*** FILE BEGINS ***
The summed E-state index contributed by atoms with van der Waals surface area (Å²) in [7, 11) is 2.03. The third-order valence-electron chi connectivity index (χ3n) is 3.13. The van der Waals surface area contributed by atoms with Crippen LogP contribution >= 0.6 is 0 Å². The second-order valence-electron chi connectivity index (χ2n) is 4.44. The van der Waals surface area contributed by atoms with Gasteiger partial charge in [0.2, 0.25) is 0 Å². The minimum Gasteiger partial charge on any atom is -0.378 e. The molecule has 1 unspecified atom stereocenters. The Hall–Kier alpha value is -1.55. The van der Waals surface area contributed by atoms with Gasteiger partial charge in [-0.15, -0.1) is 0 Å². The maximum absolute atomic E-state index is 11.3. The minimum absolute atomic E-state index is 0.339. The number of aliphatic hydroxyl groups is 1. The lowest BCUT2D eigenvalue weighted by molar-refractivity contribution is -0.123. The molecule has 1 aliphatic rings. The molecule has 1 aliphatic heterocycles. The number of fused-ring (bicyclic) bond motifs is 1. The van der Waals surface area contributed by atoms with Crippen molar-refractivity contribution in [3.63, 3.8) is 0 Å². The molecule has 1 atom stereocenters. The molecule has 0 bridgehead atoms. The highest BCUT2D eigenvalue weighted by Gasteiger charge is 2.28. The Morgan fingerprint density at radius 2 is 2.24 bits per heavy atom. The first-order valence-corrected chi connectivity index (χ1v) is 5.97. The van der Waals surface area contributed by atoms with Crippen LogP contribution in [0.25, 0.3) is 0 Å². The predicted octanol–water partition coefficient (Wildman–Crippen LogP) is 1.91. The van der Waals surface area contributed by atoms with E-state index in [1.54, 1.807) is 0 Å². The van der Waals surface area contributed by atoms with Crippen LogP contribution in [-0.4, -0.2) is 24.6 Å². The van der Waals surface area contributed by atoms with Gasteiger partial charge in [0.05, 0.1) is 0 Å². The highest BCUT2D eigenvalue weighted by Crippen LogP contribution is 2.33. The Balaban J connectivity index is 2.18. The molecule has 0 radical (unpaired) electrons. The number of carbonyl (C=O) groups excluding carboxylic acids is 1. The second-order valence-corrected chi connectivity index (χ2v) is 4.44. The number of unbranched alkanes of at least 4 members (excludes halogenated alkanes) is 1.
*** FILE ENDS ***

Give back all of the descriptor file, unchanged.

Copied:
The summed E-state index contributed by atoms with van der Waals surface area (Å²) in [7, 11) is 2.03. The third-order valence-electron chi connectivity index (χ3n) is 3.13. The van der Waals surface area contributed by atoms with Crippen LogP contribution >= 0.6 is 0 Å². The second-order valence-electron chi connectivity index (χ2n) is 4.44. The van der Waals surface area contributed by atoms with Gasteiger partial charge in [0.2, 0.25) is 0 Å². The minimum Gasteiger partial charge on any atom is -0.378 e. The molecule has 1 unspecified atom stereocenters. The Hall–Kier alpha value is -1.55. The van der Waals surface area contributed by atoms with Gasteiger partial charge in [-0.15, -0.1) is 0 Å². The maximum absolute atomic E-state index is 11.3. The minimum absolute atomic E-state index is 0.339. The number of aliphatic hydroxyl groups is 1. The lowest BCUT2D eigenvalue weighted by molar-refractivity contribution is -0.123. The molecule has 1 aliphatic rings. The molecule has 1 aliphatic heterocycles. The number of fused-ring (bicyclic) bond motifs is 1. The van der Waals surface area contributed by atoms with Crippen molar-refractivity contribution in [3.63, 3.8) is 0 Å². The molecule has 1 atom stereocenters. The molecule has 0 bridgehead atoms. The highest BCUT2D eigenvalue weighted by Gasteiger charge is 2.28. The Morgan fingerprint density at radius 2 is 2.24 bits per heavy atom. The first-order valence-corrected chi connectivity index (χ1v) is 5.97. The van der Waals surface area contributed by atoms with Crippen LogP contribution in [0.25, 0.3) is 0 Å². The predicted octanol–water partition coefficient (Wildman–Crippen LogP) is 1.91. The van der Waals surface area contributed by atoms with E-state index in [1.54, 1.807) is 0 Å². The van der Waals surface area contributed by atoms with Crippen LogP contribution in [-0.4, -0.2) is 24.6 Å². The van der Waals surface area contributed by atoms with Gasteiger partial charge in [0.05, 0.1) is 0 Å². The highest BCUT2D eigenvalue weighted by Crippen LogP contribution is 2.33. The Balaban J connectivity index is 2.18. The molecule has 0 radical (unpaired) electrons. The number of carbonyl (C=O) groups excluding carboxylic acids is 1. The second-order valence-corrected chi connectivity index (χ2v) is 4.44. The number of unbranched alkanes of at least 4 members (excludes halogenated alkanes) is 1.